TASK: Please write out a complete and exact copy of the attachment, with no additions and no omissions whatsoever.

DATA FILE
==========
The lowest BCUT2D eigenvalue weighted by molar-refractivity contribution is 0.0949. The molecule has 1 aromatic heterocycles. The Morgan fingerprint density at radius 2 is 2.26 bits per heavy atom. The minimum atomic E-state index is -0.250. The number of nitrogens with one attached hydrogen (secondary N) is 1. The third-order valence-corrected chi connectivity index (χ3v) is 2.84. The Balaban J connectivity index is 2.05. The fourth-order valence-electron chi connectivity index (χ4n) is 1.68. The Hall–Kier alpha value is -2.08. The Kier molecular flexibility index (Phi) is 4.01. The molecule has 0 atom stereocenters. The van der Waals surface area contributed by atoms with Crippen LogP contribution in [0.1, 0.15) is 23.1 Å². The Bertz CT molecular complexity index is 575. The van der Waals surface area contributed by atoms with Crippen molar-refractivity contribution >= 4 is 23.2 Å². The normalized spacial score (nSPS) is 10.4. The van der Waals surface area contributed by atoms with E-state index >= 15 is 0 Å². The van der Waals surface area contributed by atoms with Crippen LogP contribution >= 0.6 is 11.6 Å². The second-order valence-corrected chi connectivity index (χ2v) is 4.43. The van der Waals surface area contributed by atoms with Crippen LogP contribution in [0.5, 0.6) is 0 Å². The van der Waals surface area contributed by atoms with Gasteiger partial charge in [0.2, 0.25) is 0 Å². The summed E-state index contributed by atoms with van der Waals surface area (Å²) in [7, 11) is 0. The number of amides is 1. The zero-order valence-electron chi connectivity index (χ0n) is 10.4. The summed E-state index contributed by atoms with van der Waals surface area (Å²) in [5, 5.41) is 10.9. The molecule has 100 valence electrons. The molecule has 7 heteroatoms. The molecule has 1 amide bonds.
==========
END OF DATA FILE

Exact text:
The lowest BCUT2D eigenvalue weighted by molar-refractivity contribution is 0.0949. The molecule has 1 aromatic heterocycles. The Morgan fingerprint density at radius 2 is 2.26 bits per heavy atom. The minimum atomic E-state index is -0.250. The number of nitrogens with one attached hydrogen (secondary N) is 1. The third-order valence-corrected chi connectivity index (χ3v) is 2.84. The Balaban J connectivity index is 2.05. The fourth-order valence-electron chi connectivity index (χ4n) is 1.68. The Hall–Kier alpha value is -2.08. The Kier molecular flexibility index (Phi) is 4.01. The molecule has 0 atom stereocenters. The van der Waals surface area contributed by atoms with Crippen LogP contribution in [0.1, 0.15) is 23.1 Å². The Bertz CT molecular complexity index is 575. The van der Waals surface area contributed by atoms with Crippen molar-refractivity contribution >= 4 is 23.2 Å². The normalized spacial score (nSPS) is 10.4. The van der Waals surface area contributed by atoms with E-state index >= 15 is 0 Å². The van der Waals surface area contributed by atoms with Crippen LogP contribution >= 0.6 is 11.6 Å². The second-order valence-corrected chi connectivity index (χ2v) is 4.43. The van der Waals surface area contributed by atoms with Crippen LogP contribution in [0.5, 0.6) is 0 Å². The van der Waals surface area contributed by atoms with Gasteiger partial charge in [0.2, 0.25) is 0 Å². The summed E-state index contributed by atoms with van der Waals surface area (Å²) in [7, 11) is 0. The number of amides is 1. The zero-order valence-electron chi connectivity index (χ0n) is 10.4. The summed E-state index contributed by atoms with van der Waals surface area (Å²) in [5, 5.41) is 10.9. The molecule has 100 valence electrons. The molecule has 7 heteroatoms. The molecule has 1 amide bonds.